Conflict of Interest

No potential conflict of interest relevant to this article was reported.


1. Urits I, Orhurhu V, Callan J, Maganty NV, Pousti S, Simopoulos T, et al. Sacral insufficiency fractures: a review of risk factors, clinical presentation, and management. Curr Pain Headache Rep 2020;24:1.
2. Rider LS, Marra EM: Cauda equina and conus medullaris syndromes [Internet]. Treasure Island (FL): StatPearls Publishing; 2020 Aug 10 [cited 2020 Aug 29]. Available from: https://www.ncbi.nlm.nih.gov/books/NBK537200/.
3. Denis F, Davis S, Comfort T. Sacral fractures: an important problem. Retrospective analysis of 236 cases. Clin Orthop Relat Res 1988;227:67–81.
4. Finiels PJ, Finiels H, Strubel D, Jacquot JM. Spontaneous osteoporotic fractures of the sacrum causing neurological damage. Report of three cases. J Neurosurg 2002;97(3 Suppl):380–385.
5. Muthukumar T, Butt SH, Cassar-Pullicino VN, McCall IW. Cauda equina syndrome presentation of sacral insufficiency fractures. Skeletal Radiol 2007;36:309–313.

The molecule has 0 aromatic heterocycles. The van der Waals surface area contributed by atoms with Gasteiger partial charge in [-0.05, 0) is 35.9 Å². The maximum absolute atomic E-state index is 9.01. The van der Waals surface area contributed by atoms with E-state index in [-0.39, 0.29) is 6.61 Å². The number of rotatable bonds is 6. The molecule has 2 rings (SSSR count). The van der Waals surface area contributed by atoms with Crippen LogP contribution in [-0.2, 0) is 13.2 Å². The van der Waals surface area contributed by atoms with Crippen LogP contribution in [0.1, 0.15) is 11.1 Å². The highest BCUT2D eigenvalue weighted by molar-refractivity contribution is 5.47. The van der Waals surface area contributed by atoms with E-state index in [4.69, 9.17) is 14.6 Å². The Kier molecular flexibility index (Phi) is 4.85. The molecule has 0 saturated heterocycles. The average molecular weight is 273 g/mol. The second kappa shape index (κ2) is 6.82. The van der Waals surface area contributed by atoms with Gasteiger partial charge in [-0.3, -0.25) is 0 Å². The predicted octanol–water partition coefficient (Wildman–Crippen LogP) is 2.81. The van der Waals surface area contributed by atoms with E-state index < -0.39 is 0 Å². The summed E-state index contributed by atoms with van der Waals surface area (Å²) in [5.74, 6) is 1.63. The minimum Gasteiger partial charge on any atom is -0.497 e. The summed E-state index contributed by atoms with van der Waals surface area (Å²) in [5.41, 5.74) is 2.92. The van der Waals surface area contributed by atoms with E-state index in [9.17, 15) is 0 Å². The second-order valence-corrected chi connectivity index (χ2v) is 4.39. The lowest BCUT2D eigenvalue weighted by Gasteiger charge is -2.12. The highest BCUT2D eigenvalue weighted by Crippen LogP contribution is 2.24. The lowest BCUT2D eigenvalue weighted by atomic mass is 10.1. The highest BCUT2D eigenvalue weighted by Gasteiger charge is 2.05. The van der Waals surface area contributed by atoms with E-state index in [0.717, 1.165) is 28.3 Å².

6. Lyders EM, Whitlow CT, Baker MD, Morris PP. Imaging and treatment of sacral insufficiency fractures. AJNR Am J Neuroradiol 2010;31:201–210.
7. Vleeming A, Schuenke MD, Masi AT, Carreiro JE, Danneels L, Willard FH. The sacroiliac joint: an overview of its anatomy, function and potential clinical implications. J Anat 2012;221:537–567.
8. Linstrom NJ, Heiserman JE, Kortman KE, Crawford NR, Baek S, Anderson RL, et al. Anatomical and biomechanical analyses of the unique and consistent locations of sacral insufficiency fractures. Spine (Phila Pa 1976) 2009;34:309–315.
9. Longhino V, Bonora C, Sansone V. The management of sacral stress fractures: current concepts. Clin Cases Miner Bone Metab 2011;8:19–23.